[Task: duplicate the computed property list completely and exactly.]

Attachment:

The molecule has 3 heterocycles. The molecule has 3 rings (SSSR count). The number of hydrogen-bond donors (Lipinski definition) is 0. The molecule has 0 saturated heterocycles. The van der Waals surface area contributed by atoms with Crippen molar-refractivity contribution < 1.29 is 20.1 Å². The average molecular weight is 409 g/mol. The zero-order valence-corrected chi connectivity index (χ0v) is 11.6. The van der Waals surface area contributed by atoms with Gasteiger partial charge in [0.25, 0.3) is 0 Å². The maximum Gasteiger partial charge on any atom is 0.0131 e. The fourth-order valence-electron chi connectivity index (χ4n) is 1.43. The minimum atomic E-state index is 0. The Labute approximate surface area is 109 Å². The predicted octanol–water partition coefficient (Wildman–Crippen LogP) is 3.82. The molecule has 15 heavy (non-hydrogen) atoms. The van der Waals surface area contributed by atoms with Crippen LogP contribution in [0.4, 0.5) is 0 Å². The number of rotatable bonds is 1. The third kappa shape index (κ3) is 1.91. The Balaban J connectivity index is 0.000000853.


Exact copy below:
The molecule has 3 heterocycles. The molecule has 3 rings (SSSR count). The number of hydrogen-bond donors (Lipinski definition) is 0. The molecule has 0 saturated heterocycles. The van der Waals surface area contributed by atoms with Crippen molar-refractivity contribution < 1.29 is 20.1 Å². The average molecular weight is 409 g/mol. The zero-order valence-corrected chi connectivity index (χ0v) is 11.6. The van der Waals surface area contributed by atoms with Gasteiger partial charge in [0.25, 0.3) is 0 Å². The maximum Gasteiger partial charge on any atom is 0.0131 e. The fourth-order valence-electron chi connectivity index (χ4n) is 1.43. The minimum atomic E-state index is 0. The Labute approximate surface area is 109 Å². The predicted octanol–water partition coefficient (Wildman–Crippen LogP) is 3.82. The molecule has 15 heavy (non-hydrogen) atoms. The van der Waals surface area contributed by atoms with Crippen LogP contribution in [0.4, 0.5) is 0 Å². The number of rotatable bonds is 1. The third kappa shape index (κ3) is 1.91. The Balaban J connectivity index is 0.000000853.